- Southern Cross Fund IV performing under par
- Fund will be challenging to restructure, sources say
- Firm also looking for liquidity for 2007 third fund
Southern Cross Group raised its largest fund for Latin America investments a few years before economic and political turmoil rocked Brazil, the region’s largest economy. The firm in 2010 closed its fourth fund on $1.68 billion, well above target, raising capital during a fundraising bull market in the region.
Many investments in Brazil made at the market peak in 2012 were battered by currency volatility, which resulted from an economic downturn.
“If you invested in the peak of the market in 2012, even if you were investing in a great company paying good prices, the currency volatility is really creating an enormous challenge,” Cate Ambrose, president of the Latin American Private Equity & Venture Capital Association, said in an interview in 2015.
Southern Cross’s Fund IV is feeling the pain. The firm is now working with Evercore to explore liquidity options for limited partners in its third and fourth funds, three sources with knowledge of the situation told Buyouts.
Fund IV was generating a negative 21.22 percent net internal rate of return as of Dec. 31, 2016, performance information from Washington State Investment Board shows. That compares with a 6.88 percent net IRR and 1.1x multiple the fund was producing for Washington State a year earlier.
Besides Brazil, the fund invested in other Latin American countries like Colombia, Mexico and Argentina.
Fund III, which closed on $751 million in 2007, was a better performer, generating a 4.3 percent net IRR and 1.3x multiple as of Sept. 30, 2016, California Public Employees’ Retirement System data shows.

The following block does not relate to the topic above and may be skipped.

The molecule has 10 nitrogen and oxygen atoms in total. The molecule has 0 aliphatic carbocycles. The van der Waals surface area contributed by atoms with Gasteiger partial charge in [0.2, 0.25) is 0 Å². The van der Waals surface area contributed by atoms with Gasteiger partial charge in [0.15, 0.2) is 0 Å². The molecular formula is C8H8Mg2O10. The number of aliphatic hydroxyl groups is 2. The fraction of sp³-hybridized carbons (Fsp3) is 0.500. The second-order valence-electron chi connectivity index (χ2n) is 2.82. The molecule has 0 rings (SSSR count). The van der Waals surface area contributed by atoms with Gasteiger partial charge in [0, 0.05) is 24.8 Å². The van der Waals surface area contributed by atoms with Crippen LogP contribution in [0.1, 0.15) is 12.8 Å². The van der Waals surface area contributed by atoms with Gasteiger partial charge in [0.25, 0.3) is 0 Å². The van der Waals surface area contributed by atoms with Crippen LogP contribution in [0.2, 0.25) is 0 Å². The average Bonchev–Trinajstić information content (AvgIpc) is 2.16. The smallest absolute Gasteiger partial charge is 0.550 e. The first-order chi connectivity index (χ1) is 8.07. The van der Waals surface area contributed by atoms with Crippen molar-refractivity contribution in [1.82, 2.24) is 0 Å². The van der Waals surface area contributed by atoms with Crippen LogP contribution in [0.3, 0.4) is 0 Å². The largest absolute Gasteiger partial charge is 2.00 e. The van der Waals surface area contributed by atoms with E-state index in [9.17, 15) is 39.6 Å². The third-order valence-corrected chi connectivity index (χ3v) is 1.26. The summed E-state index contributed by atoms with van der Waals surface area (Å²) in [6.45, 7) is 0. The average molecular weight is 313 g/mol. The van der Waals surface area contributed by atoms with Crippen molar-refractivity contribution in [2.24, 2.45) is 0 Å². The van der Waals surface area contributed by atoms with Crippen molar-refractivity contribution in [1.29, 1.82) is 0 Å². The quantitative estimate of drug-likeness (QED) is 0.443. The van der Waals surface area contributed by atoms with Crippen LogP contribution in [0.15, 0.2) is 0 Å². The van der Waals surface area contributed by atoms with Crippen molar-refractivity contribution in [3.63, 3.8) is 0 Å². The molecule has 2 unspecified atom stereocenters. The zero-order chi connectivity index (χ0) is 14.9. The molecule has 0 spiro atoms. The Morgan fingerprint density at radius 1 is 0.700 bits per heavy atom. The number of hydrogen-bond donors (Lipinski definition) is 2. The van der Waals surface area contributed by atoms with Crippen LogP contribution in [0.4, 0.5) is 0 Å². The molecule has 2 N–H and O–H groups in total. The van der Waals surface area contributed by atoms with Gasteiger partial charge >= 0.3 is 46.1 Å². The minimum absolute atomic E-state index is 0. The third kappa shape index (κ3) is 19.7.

Fund III has a few assets left and needs more time to exit, two sources said. Fund IV, on the other hand, is challenging because the fund owes LPs money for carried interest the manager took early in the fund’s life — a situation known as a clawback, two of the sources said.
One of the sources said Southern Cross might run a process only on Fund III while it explores options for Fund IV.
Southern Cross did not return a request for comment.
Norberto Morita and Ricardo Rodriguez formed Southern Cross Group in 1998. The firm has offices across the region, including in Buenos Aires, Sao Paulo, Santiago, Bogota, Mexico City and Miami.
Southern Cross’s fifth fund had been targeting $1.75 billion. A Form D filing from November said the fund had raised about $516 million from 51 investors. How much Fund V eventually raised is unclear.
Action Item: Southern Cross’s Form ADV: http://bit.ly/2vKuMkh
The head coach of Mexico’s national soccer team, Juan Carlos Osorio, on Aug. 28, 2017, instructs his players during a training session for the World Cup 2018 Qualifiers in Cuernavaca. Photo courtesy Reuters/Henry Romero